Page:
How do you pick the perfect watermelon?
“Look for the vibration,” is the simple advice from Merlene Champlin of Perry & Sons in Manteca.
First, select the biggest and most symmetrical watermelon that you can find in the pile at your neighborhood grocery store where you are shopping. Hold the watermelon with one hand, then tap the top with the palm of the other hand. If the hand holding the melon feels the vibration, you’ve made a good choice. The stronger the vibration, the better.
“Trust me, this works,” Champlin confidently told the members of the Manteca Garden Club during their first meeting of the 2012-13 club year Monday in the John McFall Room of the Manteca Public Library.
Tapping the watermelon to take note of the vibration is just one of the sure-fire factors involved in selecting the perfect watermelon, according to Champlin.
The other important thing to note is the presence of the “creamy yellow spot” on the belly of the watermelon. “Without it, don’t buy it,” she said.
The “bigger and creamier” is this yellow spot, the better, she emphasized.
“That’s usually the first mistake that people make,” not taking into account this color factor when selecting a watermelon to purchase, Champlin explained.
The yellow spot is the side of this juicy gourd that makes contact with the ground in the field where it’s warm, she said. Many of us complain, “It’s hot! It’s hot!” when the mercury rises to a hundred degrees. But it’s this hot weather that the watermelon needs to mature and ripen, Champlin pointed out.
Why pick the biggest watermelon?
And why pick the biggest watermelon in the pile? It’s because watermelon is 92 percent water and should feel heavy when you pick it up, Champlin said.
Keeping the above factors in mind – the size, symmetry, weight and the tapping “vibration” – will get you the perfect watermelon every time, she said.
Club member Marion Golisano provided the comic relief during the interactive presentation when she asked Champlin if there’s a cell phone app now available that can identify the perfect watermelon on contact. The room burst into a round of chuckles at her question.
Picking the perfect watermelon was just one of the topics that Champlin talked about during the garden club meeting. Perry & Sons, she said, is not just about watermelons – both the seedless and the regular kind. The company is also known for its pumpkins and other popular produce such as butternut, acorn, and turban squash, to name just a few. They also have white pumpkins now, called Manteca whites. And just as they have always had the bright orange mini-pumpkins, “we have the white minis now,” Champlin said.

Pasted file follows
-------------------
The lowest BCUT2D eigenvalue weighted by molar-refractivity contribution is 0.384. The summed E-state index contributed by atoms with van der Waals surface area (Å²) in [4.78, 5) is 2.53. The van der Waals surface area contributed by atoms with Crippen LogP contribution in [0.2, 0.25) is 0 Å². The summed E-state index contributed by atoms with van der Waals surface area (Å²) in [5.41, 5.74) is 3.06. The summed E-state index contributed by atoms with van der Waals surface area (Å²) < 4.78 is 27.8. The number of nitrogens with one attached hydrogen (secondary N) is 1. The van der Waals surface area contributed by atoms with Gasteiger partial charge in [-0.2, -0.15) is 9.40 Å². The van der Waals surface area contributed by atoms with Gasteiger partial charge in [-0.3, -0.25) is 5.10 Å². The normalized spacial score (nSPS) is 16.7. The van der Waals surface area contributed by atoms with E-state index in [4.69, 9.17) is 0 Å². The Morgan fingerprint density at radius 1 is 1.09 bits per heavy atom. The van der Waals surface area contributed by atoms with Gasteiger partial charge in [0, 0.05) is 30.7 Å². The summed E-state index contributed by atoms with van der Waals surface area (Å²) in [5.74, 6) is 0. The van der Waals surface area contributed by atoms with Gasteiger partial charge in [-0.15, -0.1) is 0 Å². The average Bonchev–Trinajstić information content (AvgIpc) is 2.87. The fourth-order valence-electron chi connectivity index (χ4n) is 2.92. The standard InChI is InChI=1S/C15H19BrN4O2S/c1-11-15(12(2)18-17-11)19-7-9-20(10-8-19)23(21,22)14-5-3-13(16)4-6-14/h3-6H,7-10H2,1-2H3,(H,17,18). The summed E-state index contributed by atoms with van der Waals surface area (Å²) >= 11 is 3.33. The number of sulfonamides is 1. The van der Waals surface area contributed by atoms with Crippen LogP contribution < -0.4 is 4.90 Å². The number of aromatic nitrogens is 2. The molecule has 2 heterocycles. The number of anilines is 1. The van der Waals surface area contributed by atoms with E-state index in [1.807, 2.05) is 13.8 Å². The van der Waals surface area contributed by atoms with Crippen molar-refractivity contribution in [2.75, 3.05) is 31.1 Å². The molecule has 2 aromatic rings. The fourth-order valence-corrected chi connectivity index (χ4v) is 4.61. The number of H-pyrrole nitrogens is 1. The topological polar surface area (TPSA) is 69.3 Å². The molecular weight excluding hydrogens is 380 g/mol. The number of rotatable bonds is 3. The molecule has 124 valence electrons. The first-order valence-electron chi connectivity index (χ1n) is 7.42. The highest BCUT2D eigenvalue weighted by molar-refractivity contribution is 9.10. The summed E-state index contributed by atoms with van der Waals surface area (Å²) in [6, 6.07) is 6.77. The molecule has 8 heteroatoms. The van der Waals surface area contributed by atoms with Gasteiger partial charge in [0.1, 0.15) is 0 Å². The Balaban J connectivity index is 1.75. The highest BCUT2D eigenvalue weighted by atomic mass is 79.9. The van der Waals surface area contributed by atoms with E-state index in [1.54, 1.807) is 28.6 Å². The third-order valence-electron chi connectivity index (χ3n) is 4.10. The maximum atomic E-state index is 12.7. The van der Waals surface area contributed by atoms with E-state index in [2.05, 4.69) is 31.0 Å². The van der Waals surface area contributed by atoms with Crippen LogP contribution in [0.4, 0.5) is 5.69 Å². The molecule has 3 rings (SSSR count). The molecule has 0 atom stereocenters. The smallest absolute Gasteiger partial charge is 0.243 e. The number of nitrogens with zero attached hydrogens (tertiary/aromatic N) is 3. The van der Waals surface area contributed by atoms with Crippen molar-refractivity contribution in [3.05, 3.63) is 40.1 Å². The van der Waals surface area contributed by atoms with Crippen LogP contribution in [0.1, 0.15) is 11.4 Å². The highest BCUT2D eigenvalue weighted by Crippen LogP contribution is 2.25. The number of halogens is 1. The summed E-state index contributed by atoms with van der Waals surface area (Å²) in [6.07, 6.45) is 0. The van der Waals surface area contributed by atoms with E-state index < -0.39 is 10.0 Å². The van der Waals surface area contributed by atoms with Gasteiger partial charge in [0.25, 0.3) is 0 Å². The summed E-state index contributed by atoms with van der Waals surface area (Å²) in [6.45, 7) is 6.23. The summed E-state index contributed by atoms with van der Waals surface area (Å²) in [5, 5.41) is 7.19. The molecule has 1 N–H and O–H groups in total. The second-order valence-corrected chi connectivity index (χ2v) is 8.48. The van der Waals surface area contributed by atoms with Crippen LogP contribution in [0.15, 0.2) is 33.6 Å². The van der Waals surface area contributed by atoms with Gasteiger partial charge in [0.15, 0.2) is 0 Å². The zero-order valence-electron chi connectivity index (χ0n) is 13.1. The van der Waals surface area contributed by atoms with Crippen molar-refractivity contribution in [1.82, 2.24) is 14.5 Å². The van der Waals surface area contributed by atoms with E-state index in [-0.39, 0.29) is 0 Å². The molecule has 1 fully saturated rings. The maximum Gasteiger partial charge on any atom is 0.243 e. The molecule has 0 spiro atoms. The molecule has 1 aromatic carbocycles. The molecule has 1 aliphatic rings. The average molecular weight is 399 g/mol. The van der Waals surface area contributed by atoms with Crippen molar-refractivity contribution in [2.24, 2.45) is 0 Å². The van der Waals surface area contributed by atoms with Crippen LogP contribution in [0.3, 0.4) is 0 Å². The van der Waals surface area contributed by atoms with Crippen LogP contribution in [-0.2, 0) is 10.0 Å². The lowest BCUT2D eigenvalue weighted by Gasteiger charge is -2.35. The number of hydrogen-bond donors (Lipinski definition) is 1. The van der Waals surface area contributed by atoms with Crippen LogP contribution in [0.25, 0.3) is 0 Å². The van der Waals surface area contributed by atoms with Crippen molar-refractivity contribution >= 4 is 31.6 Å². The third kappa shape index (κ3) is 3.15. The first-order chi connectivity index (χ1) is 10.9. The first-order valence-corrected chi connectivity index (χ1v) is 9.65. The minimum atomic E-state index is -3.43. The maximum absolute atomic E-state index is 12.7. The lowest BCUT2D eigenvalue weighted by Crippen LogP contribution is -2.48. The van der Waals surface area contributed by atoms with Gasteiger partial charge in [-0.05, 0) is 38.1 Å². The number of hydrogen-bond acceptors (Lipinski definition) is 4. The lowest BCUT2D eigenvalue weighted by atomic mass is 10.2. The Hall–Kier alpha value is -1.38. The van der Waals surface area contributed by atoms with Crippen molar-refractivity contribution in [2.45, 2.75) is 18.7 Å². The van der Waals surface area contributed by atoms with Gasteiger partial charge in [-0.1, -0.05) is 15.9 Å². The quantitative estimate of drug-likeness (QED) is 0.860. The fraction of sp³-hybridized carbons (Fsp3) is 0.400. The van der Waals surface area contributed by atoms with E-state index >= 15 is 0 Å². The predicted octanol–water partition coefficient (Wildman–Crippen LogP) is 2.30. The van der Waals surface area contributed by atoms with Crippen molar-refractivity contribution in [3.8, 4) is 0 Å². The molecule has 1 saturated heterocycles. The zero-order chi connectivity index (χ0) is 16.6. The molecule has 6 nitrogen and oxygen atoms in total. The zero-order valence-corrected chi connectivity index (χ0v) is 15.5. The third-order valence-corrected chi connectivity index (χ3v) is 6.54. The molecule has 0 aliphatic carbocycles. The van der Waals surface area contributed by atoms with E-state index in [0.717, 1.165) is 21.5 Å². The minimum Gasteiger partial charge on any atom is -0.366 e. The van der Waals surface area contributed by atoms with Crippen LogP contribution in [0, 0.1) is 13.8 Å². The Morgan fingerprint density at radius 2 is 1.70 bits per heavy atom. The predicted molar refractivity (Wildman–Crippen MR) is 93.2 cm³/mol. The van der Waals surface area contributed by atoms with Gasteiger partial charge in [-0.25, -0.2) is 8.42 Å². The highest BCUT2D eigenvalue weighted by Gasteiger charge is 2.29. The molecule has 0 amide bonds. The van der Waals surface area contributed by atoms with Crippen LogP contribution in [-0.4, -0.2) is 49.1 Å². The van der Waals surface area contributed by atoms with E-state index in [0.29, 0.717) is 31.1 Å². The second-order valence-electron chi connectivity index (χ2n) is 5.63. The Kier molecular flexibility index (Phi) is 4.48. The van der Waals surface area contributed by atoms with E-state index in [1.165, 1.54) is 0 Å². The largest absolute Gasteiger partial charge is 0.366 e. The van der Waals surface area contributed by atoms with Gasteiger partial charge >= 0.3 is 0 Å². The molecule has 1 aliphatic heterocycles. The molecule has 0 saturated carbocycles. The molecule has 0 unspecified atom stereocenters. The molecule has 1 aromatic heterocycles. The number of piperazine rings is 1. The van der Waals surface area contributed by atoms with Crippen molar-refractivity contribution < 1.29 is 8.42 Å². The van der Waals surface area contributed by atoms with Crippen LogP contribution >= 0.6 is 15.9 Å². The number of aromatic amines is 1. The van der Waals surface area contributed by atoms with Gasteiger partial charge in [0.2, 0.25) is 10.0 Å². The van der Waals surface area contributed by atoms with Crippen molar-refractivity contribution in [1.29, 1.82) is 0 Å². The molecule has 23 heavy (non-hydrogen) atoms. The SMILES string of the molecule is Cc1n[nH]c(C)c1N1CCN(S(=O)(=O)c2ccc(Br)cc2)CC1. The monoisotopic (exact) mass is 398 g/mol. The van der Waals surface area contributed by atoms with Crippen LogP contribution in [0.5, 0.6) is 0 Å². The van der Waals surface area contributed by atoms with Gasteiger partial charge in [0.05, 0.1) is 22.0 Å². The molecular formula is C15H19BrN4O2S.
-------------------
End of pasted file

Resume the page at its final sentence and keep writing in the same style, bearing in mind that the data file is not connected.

On the proper way to store squash and watermelons, she said it’s always a good idea to place both in the refrigerator once you’ve cut them.
As to how long you can store squash, she said they can stay fresh for up to two months while making sure to keep them away from moisture, their number one enemy. God provided them with his “own insulation so we can have something to eat in the winter,” Champlin said.
History of Perry & Sons
She wrapped her presentation with a brief history of the Perry & Sons business. The story of the farming family has appeared in television programs, newspapers, and magazines including People Magazine which dubbed George Perry, Sr. as Pumpkin King during the 1980s, they hardly need an introduction anymore. But the story is one that always fascinates people, like those in the garden club.
George Perry & Sons, Inc. started with Delphino Perry who began the family business in 1925 when he established a dairy and started farming. George Perry, Sr., who, even in his octogenarian years, remains a visible part of the family business, worked in partnership with his father.
Each generation of the four-generation family, made significant contributions that steadfastly strengthened and built the company where it is today – doing business in Canada and “pretty much west of the Rockies,” according to Champlin who introduced the different members of the family using a blown-up photograph of the Perry clan holding slices of watermelons in a Manteca watermelon field.
George Sr. expanded the business by taking the watermelons and pumpkins to market in San Francisco where he became friends with such famous names in the business as Joe Carcione, the “green grocer.” George Sr.’s son, Art, a graduate of Cal Poly, San Luis Obispo, took the business “to another level” making Perry & Sons produce now part of such major grocery chain stores as Save Mart, Safeway and Raley’s, as well as to Canada.
“We’re just a big old company now,” said Champlin who also shared copies of recipes from Perry & Sons.
For more details information about the story of Perry & Sons, and to try some of the recipes, visit the Perry & Sons’ web site at www.perryandsons.com.